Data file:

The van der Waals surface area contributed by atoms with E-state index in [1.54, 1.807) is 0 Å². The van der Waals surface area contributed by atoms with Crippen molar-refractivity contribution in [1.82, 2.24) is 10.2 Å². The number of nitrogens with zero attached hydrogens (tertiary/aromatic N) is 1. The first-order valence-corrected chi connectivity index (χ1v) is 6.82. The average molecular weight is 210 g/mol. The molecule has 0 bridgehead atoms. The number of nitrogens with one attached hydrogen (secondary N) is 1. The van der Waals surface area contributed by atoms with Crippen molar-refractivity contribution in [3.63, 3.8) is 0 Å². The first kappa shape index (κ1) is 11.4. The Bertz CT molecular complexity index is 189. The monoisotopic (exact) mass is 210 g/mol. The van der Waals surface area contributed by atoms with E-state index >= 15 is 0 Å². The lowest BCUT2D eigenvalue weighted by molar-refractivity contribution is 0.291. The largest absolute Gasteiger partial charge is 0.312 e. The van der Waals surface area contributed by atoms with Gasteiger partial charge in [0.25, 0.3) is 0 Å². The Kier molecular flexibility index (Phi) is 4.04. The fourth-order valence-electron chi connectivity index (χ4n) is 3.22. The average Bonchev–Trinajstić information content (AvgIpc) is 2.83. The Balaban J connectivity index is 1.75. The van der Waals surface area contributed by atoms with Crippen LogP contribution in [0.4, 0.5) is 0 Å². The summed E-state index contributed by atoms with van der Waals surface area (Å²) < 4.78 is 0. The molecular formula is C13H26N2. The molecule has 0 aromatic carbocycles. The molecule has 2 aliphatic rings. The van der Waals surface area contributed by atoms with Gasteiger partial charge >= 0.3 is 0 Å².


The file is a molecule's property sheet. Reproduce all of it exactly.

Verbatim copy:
The van der Waals surface area contributed by atoms with E-state index in [1.54, 1.807) is 0 Å². The van der Waals surface area contributed by atoms with Crippen molar-refractivity contribution in [1.82, 2.24) is 10.2 Å². The number of nitrogens with zero attached hydrogens (tertiary/aromatic N) is 1. The first-order valence-corrected chi connectivity index (χ1v) is 6.82. The average molecular weight is 210 g/mol. The molecule has 0 bridgehead atoms. The number of nitrogens with one attached hydrogen (secondary N) is 1. The van der Waals surface area contributed by atoms with Crippen molar-refractivity contribution in [3.63, 3.8) is 0 Å². The first kappa shape index (κ1) is 11.4. The Bertz CT molecular complexity index is 189. The monoisotopic (exact) mass is 210 g/mol. The van der Waals surface area contributed by atoms with E-state index >= 15 is 0 Å². The lowest BCUT2D eigenvalue weighted by molar-refractivity contribution is 0.291. The largest absolute Gasteiger partial charge is 0.312 e. The van der Waals surface area contributed by atoms with Gasteiger partial charge in [0.25, 0.3) is 0 Å². The Kier molecular flexibility index (Phi) is 4.04. The fourth-order valence-electron chi connectivity index (χ4n) is 3.22. The average Bonchev–Trinajstić information content (AvgIpc) is 2.83. The Balaban J connectivity index is 1.75. The van der Waals surface area contributed by atoms with Crippen LogP contribution in [0.4, 0.5) is 0 Å². The summed E-state index contributed by atoms with van der Waals surface area (Å²) < 4.78 is 0. The molecular formula is C13H26N2. The molecule has 0 aromatic carbocycles. The molecule has 2 aliphatic rings. The van der Waals surface area contributed by atoms with Gasteiger partial charge >= 0.3 is 0 Å².